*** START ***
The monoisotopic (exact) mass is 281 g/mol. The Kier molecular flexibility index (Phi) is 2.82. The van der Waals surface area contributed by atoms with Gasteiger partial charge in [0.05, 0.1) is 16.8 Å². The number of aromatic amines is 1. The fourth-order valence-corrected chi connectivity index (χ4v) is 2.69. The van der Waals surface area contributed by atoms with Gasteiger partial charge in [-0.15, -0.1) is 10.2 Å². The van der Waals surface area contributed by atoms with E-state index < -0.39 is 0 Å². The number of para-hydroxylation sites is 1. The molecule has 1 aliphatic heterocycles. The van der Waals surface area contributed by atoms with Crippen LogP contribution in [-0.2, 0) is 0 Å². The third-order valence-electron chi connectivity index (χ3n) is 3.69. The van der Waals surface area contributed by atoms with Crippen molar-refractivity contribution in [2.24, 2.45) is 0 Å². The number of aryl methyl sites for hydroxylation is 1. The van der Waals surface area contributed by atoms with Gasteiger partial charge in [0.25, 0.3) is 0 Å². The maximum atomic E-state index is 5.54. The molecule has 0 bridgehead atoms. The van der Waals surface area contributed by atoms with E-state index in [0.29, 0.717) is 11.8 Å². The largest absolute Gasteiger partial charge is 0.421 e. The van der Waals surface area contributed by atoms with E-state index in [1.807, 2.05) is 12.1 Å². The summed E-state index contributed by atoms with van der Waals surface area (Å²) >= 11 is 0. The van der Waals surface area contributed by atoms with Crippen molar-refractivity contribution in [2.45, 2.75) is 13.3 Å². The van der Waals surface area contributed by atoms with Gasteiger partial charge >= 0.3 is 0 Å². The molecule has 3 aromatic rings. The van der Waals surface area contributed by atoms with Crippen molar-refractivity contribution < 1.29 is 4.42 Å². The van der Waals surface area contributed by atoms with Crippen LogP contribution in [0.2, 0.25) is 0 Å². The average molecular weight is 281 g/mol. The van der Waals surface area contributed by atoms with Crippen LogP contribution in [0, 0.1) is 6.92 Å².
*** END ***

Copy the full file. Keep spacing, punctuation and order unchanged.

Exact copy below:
The monoisotopic (exact) mass is 281 g/mol. The Kier molecular flexibility index (Phi) is 2.82. The van der Waals surface area contributed by atoms with Gasteiger partial charge in [0.05, 0.1) is 16.8 Å². The number of aromatic amines is 1. The fourth-order valence-corrected chi connectivity index (χ4v) is 2.69. The van der Waals surface area contributed by atoms with Gasteiger partial charge in [-0.15, -0.1) is 10.2 Å². The van der Waals surface area contributed by atoms with E-state index < -0.39 is 0 Å². The number of para-hydroxylation sites is 1. The molecule has 1 aliphatic heterocycles. The van der Waals surface area contributed by atoms with Crippen LogP contribution in [-0.2, 0) is 0 Å². The third-order valence-electron chi connectivity index (χ3n) is 3.69. The van der Waals surface area contributed by atoms with Crippen molar-refractivity contribution in [2.24, 2.45) is 0 Å². The number of aryl methyl sites for hydroxylation is 1. The van der Waals surface area contributed by atoms with Gasteiger partial charge in [0.25, 0.3) is 0 Å². The maximum atomic E-state index is 5.54. The molecule has 0 bridgehead atoms. The van der Waals surface area contributed by atoms with E-state index in [0.29, 0.717) is 11.8 Å². The largest absolute Gasteiger partial charge is 0.421 e. The van der Waals surface area contributed by atoms with E-state index in [1.807, 2.05) is 12.1 Å². The summed E-state index contributed by atoms with van der Waals surface area (Å²) >= 11 is 0. The van der Waals surface area contributed by atoms with Crippen molar-refractivity contribution in [2.45, 2.75) is 13.3 Å². The van der Waals surface area contributed by atoms with Gasteiger partial charge >= 0.3 is 0 Å². The molecule has 3 aromatic rings. The van der Waals surface area contributed by atoms with Crippen molar-refractivity contribution < 1.29 is 4.42 Å². The van der Waals surface area contributed by atoms with Crippen LogP contribution in [0.2, 0.25) is 0 Å². The average molecular weight is 281 g/mol. The van der Waals surface area contributed by atoms with Crippen LogP contribution in [0, 0.1) is 6.92 Å².